SALT LAKE CITY — A new version of a bill creating "In God We Trust" license plates removes the potential for fighting over revenue the new tags would bring in.
Under Sen. Todd Weiler's changes to HB34, there won't be any money to divvy up. Rather than requiring an annual fee, the bill now calls for a one-time $25 fee, which would go to making the plates.
The original bill earmarked the annual proceeds for programs that “support educational and community events that celebrate, teach or honor families, freedom, God and country.”
America's Freedom Festival at Provo launched the initiative for the special plate, and about 200 people signed up for the new plate through it's efforts.
But Weiler said other cities that hold annual festivals, including West Valley City and Orem, complained it was unfair for one organization to lay claim to funds. The American Civil Liberties Union of Utah also found it problematic for the state to decide which community festivals promote God, he said.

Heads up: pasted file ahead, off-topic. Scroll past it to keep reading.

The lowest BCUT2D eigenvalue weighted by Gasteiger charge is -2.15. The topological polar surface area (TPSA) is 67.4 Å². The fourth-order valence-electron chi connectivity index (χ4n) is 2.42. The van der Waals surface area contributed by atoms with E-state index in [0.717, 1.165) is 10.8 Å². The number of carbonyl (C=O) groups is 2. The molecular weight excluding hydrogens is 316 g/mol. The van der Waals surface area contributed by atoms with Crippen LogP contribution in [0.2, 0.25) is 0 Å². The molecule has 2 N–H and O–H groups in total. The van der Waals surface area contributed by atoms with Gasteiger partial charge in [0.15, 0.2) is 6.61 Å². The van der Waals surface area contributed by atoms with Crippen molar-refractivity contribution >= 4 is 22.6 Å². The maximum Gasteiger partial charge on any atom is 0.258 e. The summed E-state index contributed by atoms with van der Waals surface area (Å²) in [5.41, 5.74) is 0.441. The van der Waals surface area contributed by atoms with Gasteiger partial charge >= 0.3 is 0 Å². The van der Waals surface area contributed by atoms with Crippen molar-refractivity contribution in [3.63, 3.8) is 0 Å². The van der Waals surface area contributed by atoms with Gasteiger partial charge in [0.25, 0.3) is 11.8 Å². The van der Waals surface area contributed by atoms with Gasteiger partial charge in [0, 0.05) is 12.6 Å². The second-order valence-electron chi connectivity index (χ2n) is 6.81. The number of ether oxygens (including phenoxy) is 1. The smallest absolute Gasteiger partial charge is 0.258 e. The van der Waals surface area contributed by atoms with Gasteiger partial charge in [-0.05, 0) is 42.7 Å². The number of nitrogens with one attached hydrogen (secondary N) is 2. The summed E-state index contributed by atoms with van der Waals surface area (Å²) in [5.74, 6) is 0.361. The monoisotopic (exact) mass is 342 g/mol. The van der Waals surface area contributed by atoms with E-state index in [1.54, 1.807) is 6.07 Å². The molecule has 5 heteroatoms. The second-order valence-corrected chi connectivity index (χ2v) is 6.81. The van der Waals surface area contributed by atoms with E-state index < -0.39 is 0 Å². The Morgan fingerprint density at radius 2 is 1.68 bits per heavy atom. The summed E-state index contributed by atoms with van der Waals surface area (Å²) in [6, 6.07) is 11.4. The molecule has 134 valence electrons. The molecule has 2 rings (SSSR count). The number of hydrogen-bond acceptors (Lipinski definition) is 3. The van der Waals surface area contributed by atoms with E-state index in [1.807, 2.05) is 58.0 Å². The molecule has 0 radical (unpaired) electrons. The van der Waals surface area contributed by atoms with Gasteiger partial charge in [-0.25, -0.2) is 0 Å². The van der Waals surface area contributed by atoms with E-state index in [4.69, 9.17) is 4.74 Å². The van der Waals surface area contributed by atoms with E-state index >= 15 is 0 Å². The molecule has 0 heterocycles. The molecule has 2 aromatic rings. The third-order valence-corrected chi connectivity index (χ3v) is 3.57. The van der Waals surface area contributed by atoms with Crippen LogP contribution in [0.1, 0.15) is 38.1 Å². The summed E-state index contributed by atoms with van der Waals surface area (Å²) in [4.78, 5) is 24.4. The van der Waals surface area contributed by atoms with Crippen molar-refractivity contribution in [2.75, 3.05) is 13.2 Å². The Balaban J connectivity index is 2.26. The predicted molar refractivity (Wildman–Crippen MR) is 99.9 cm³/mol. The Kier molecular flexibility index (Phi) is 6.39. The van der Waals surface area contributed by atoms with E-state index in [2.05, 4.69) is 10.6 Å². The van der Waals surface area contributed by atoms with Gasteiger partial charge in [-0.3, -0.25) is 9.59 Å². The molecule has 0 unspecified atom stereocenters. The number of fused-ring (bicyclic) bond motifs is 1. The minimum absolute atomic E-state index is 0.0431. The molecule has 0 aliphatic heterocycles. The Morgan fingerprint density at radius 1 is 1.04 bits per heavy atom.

"By not distributing any money, it takes away both those arguments against the bill," the Woods Cross Republican said.
Should the bill pass, the plates would be available starting November.
- Gang member shot, killed after lunging at...
- Vegas’ water drying up
- 'Modern Family' dad opens beer restaurant in...
- Salt Lake Comic Con FanX draws 100,000 attendees
- Man killed in court had tried to prevent...
- Utah among states with greatest urban sprawl
- Doug Robinson: Horrific crimes show the thin...
- Fundraiser established for 2-year-old who was...
- Utah's new adaptive testing system... 59
- Utah among states with greatest urban... 45
- U. student government passes resolution... 39
- Gang member shot, killed after lunging... 26
- 2-year-old boy dies from accidental... 25
- Doug Robinson: Horrific crimes show the... 23
- GOP resolution calls for partisan... 19
- Salt Lake City's inversion problem... 17